Essay On The Chivalric Code In Sir Gawain And The Green Knight

The anonymously written “Sir Gawain And The Green Knight” is a medieval romance story with a revolving notion of upholding the chivalric code. During this story 's time period, knights were expected to live by chivalric code, and Gawain expected nothing less of himself despite thinking that the “loss of [his] life would be grieved the least.” (356) It is thought that Morgan Le Fey, who was responsible for the entire quest, despite hating King Arthur, wanted to prove that even the noblest men were only human and it was impossible to completely upholding such courtly behavior all of the time. Because of this Gawain was destined for failure from the beginning, but was still able to uphold the chivalric code in some ways and in some parts of his …show more content…
Gawain 's first demonstration of upholding and challenging the chivalric code is displayed in the his first encounter with the Green Knight. The Green Knight 's arrival brought much shock to the King and all his men based on his physical appearance and his daunting challenge. However after hearing his request and exploring the potential harm it could bring to his King, Sir Gawain courageously volunteered his life to take on the Green knight. “Gawain 's lack of hubris at the moment of undertaking the challenge demonstrates his proper humility as a chivalric and Christian knight.” While he definitely upheld the chivalric code of conduct by stepping in to protect his King, his true motives are questioned because before making his hasty …show more content…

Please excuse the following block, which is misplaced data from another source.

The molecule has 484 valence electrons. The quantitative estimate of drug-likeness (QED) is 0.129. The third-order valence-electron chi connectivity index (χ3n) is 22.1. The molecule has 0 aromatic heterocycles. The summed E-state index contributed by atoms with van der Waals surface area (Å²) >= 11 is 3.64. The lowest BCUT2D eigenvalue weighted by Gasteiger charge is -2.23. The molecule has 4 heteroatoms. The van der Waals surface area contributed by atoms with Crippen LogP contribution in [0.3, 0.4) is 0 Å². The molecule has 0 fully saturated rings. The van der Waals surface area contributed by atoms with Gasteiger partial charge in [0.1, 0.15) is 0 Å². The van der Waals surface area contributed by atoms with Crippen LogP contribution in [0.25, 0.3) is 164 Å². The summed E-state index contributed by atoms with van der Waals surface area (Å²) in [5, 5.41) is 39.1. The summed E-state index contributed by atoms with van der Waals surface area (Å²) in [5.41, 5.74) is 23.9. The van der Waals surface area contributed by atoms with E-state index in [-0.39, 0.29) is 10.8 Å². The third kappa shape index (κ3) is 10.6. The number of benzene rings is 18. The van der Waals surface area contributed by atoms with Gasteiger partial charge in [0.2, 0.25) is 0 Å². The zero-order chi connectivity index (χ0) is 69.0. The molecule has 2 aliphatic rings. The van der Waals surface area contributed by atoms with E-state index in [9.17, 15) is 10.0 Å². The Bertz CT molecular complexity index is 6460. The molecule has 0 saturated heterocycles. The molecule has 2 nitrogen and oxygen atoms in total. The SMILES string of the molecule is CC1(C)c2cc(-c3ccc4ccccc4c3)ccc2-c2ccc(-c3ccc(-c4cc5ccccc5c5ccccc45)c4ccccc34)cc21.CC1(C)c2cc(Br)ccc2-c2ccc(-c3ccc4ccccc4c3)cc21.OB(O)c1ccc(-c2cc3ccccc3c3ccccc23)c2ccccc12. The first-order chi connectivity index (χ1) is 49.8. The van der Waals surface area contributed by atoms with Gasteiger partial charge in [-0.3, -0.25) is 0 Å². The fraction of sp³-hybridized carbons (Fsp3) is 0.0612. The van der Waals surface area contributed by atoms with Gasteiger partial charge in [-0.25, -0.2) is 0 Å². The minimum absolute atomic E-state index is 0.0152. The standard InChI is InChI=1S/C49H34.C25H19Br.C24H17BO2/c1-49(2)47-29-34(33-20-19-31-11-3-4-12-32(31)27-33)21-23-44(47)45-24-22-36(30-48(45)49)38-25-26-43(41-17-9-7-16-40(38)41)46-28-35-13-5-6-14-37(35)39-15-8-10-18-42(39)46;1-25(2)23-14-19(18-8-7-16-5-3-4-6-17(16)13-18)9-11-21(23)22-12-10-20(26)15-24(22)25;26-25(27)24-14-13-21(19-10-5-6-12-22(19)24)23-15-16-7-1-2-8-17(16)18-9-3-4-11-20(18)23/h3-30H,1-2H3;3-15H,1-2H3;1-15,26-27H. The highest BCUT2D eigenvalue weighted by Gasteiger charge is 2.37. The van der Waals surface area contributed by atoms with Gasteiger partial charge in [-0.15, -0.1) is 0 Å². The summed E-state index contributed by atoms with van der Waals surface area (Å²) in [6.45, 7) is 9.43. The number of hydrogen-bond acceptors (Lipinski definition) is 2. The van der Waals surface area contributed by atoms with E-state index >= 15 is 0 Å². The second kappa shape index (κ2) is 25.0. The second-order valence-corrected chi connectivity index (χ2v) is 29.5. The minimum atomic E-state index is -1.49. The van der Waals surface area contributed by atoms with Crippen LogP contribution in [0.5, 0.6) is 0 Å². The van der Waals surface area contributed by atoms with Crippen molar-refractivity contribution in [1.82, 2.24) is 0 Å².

“The Exchange of Winnings is perhaps the most obvious test placed before Gawain”. During his stay at Lord Bertilak 's castle he is secretly being tested by the Lord 's wife as part of Morgan Le Fay’s cunning quest. While it is common for a guest to spark a one nights romance with his host’s lady, one of the standards of courtly behavior is to respect women. Not only does he need to respect the lady, but he also needs to respect his gracious host by not taking advantage of his lady. Gawain’s core beliefs are put to the ultimate test in this scene of the book. Lord Bertilak proposes a game between him and gawain created to test his loyalty to Bertilak and to his wife. The conditions of this game is that for three days the Lord will go out and hunt and Gawain will stay in the castle. After the end of each day they must exchange winnings. While the Lord goes out to hunt, Gawain remains in the castle and is continuously being seduced by Bertilak’s wife in attempt to test his chivalry. How ever, “Gawain [offends] the very characteristic in him the lady wishes to test.” Gawain manages to escape without falling for her clever seduction, but does kiss her once on the first day and twice on the second day. Because he is a loyal knight he stuck to the conditions of the game and exchanged his winning with Lord Bertilak. The third day was they

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